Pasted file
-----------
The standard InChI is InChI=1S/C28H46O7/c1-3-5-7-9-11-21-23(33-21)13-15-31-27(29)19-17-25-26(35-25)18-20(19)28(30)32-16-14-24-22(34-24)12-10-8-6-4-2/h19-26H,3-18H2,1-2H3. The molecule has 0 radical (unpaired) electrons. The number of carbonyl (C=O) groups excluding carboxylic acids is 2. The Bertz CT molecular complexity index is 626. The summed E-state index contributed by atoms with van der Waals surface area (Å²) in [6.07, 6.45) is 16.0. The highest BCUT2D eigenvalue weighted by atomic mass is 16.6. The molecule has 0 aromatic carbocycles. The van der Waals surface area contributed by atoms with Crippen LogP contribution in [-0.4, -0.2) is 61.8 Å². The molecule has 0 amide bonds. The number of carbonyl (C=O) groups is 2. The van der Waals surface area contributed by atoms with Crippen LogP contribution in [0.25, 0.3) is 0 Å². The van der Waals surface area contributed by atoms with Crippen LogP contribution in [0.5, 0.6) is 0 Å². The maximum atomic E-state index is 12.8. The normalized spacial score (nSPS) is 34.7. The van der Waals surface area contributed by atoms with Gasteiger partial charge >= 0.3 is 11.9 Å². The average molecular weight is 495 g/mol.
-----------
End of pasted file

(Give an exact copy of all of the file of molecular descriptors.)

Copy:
The standard InChI is InChI=1S/C28H46O7/c1-3-5-7-9-11-21-23(33-21)13-15-31-27(29)19-17-25-26(35-25)18-20(19)28(30)32-16-14-24-22(34-24)12-10-8-6-4-2/h19-26H,3-18H2,1-2H3. The molecule has 0 radical (unpaired) electrons. The number of carbonyl (C=O) groups excluding carboxylic acids is 2. The Bertz CT molecular complexity index is 626. The summed E-state index contributed by atoms with van der Waals surface area (Å²) in [6.07, 6.45) is 16.0. The highest BCUT2D eigenvalue weighted by atomic mass is 16.6. The molecule has 0 aromatic carbocycles. The van der Waals surface area contributed by atoms with Crippen LogP contribution in [-0.4, -0.2) is 61.8 Å². The molecule has 0 amide bonds. The number of carbonyl (C=O) groups is 2. The van der Waals surface area contributed by atoms with Crippen LogP contribution in [0.25, 0.3) is 0 Å². The van der Waals surface area contributed by atoms with Crippen LogP contribution in [0.5, 0.6) is 0 Å². The maximum atomic E-state index is 12.8. The normalized spacial score (nSPS) is 34.7. The van der Waals surface area contributed by atoms with Gasteiger partial charge >= 0.3 is 11.9 Å². The average molecular weight is 495 g/mol.